Colleen Thomas [00:35:43] No, no, I know that's a tough question. I think of you as like the marketing social media genius, which you guys, he is. He is really built a huge community of contemplatives online, which is, I mean that's the new community and this is where people are going and you're really doing that. I don't know, you're probably developing a Closer Than Breath app right now. You might not want to give away your secrets.
    Keith Kristich [00:36:11] No, Colleen. But that's not the case. But I'll say to something you said just a minute ago, I think there is a recognition that I think Centering Prayer is, if we talk about it among other contemplative practices, I would say Centering Prayer is a more "advanced practice" because it is a silent, non-conceptual practice. People do find it far easier to sit with a guided meditation where someone's there to assist you along the way. There's nothing wrong with that. And I benefit from doing guided meditations from time to time because it brings you to a different place in part, but because it's also just a gentle reminder as you practice. And so I think it's fair to say that Centering Prayer is a more advanced, I don't know if advance is quite the right word, but maybe a more mature practice that you're going to sit for 20 minutes with nobody talking to you and without trying to think about anything in particular.
    It is advanced. And I think if we tell people that, I think that can rub their ego in a good way. Like, oh, I'm doing an advanced meditation. But it also lets them know that this is not just basic mindfulness. This isn't just following your breath and just being still for a couple minutes. There's something more going on here. And I think that's the spiritual dimension of contemplation in that. But it does affirm their ego to say, okay, I'm going to do something difficult, more difficult meditation than most. And it also gives the expectation that this is going to be maybe a frustrating process.
    Mark Dannenfelser[00:37:44] But do you see a space or an opportunity for entry points into Centering Prayer that may be a little bit more user friendly? I know as a mindfulness teacher, there is a range, there's a lot of guided meditation and there's a lot of guidance during the meditation, even on retreats and all. But it also then spreads out and as people get into the practice and right out of the gate in Centering Prayer, say, just do your 20 minutes, two times a day, which of course there's wisdom in that as you're saying. I'm wondering, do you in some way adapt that the keeping the basic guidelines, but you're certainly adapting it now by being all online, which of course Thomas Keating couldn't even imagine when he first started that this would be a kind of a delivery system for it. But would you think it detracted from the practice of Centering Prayer to kind of.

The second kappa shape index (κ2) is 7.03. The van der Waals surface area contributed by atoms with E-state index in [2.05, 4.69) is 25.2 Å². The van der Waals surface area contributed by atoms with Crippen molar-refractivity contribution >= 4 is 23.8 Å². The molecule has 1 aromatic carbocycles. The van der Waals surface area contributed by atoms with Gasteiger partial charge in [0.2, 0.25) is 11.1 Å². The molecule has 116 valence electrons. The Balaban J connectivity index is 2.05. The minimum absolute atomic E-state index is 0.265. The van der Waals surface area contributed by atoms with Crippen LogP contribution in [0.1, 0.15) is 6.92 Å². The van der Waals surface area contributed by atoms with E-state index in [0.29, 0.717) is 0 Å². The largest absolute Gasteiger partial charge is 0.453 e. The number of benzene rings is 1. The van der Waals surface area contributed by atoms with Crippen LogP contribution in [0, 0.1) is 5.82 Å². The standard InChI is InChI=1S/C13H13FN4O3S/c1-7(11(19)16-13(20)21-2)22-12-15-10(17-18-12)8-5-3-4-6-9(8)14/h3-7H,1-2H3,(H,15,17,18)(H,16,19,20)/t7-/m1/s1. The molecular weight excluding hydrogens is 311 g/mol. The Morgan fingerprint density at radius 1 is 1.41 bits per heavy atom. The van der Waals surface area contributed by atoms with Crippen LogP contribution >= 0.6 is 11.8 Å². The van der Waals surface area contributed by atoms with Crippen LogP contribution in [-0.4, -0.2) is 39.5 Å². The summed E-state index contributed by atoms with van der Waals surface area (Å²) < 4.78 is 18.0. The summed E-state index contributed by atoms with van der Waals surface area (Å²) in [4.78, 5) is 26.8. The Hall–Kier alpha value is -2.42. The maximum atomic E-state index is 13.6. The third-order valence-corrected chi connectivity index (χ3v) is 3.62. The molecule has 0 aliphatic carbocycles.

Colleen Thomas [00:38:41] Are you talking about like 20, doing five minutes versus.
    Mark Dannenfelser [00:38:44] Yeah. 
    Colleen Thomas [00:38:45] 20 minutes? What is your perspective on that, Keith?
    Keith Kristich [00:38:49] Yeah, I affirm that process of starting with less and growing. I think if we continue to hold the 20 to 30 minutes as the gold nugget of Centering Prayer. I guess I do just affirm that process of starting with five minutes, moving to 10, moving to 15. Often I've talked to people that look at a minute or two minutes and I think my nudge would be just go a little bit more. Like start with 10, don't go to six, then to seven. That's a little too kind to your ego in a sense, start with five, that's okay. And then when you're ready, you jump to 10 and then you go to 15, then you go to 20. And I think if we hold the gold standard of 20 minutes and people understand that's really what we want to do, then I think that's a safe way to repackage it for a world that is so fast, for a world where mothers and fathers are waking up and there's no silence in the morning, which I'm sure was true 30 years ago, but is somehow just different nowadays. 
    Colleen Thomas [00:39:47] Yeah. Okay. I want to just maybe ask you one more thing here. Because when you're talking about the five minutes to 10 minutes, I'm thinking of course about a younger generation too. And what's happening with our attention spans as a result of these little black boxes we're in front of all the time. And some of the data I'm finding, talking with younger contemplatives that are really expressing an interest in being back in-person communities. And at the same time, I'm starting an in-person Centering Prayer group in DC here in the fall. And our intention, I'm going to be co-facilitating it with another girl. Our intention was to do it every week. And then we get down to like talking to the location and we're like, how about we do it twice a month? Because the reality of like showing up somewhere live every week, it feels like more of a burden than it used to because this is so convenient to be virtual.